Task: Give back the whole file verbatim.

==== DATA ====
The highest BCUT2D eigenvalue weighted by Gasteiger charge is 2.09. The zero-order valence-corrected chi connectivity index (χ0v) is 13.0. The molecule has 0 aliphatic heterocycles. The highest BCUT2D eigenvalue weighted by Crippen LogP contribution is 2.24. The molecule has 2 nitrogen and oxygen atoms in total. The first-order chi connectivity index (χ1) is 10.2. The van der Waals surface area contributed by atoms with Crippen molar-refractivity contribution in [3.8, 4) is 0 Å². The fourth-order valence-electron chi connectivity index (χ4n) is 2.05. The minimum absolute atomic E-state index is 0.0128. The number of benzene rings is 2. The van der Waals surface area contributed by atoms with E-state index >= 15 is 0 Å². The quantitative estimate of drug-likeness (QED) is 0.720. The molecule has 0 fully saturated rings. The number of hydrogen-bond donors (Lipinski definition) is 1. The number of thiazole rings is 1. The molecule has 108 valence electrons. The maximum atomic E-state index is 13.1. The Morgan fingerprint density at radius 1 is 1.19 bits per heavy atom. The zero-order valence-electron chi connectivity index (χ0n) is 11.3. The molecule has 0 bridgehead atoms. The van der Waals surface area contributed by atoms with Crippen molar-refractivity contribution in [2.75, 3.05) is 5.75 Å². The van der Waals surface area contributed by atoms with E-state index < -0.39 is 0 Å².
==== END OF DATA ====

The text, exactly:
The highest BCUT2D eigenvalue weighted by Gasteiger charge is 2.09. The zero-order valence-corrected chi connectivity index (χ0v) is 13.0. The molecule has 0 aliphatic heterocycles. The highest BCUT2D eigenvalue weighted by Crippen LogP contribution is 2.24. The molecule has 2 nitrogen and oxygen atoms in total. The first-order chi connectivity index (χ1) is 10.2. The van der Waals surface area contributed by atoms with Crippen molar-refractivity contribution in [3.8, 4) is 0 Å². The fourth-order valence-electron chi connectivity index (χ4n) is 2.05. The minimum absolute atomic E-state index is 0.0128. The number of benzene rings is 2. The van der Waals surface area contributed by atoms with E-state index >= 15 is 0 Å². The quantitative estimate of drug-likeness (QED) is 0.720. The molecule has 0 fully saturated rings. The number of hydrogen-bond donors (Lipinski definition) is 1. The number of thiazole rings is 1. The molecule has 108 valence electrons. The maximum atomic E-state index is 13.1. The Morgan fingerprint density at radius 1 is 1.19 bits per heavy atom. The zero-order valence-electron chi connectivity index (χ0n) is 11.3. The molecule has 0 bridgehead atoms. The van der Waals surface area contributed by atoms with Crippen molar-refractivity contribution in [2.75, 3.05) is 5.75 Å². The van der Waals surface area contributed by atoms with E-state index < -0.39 is 0 Å².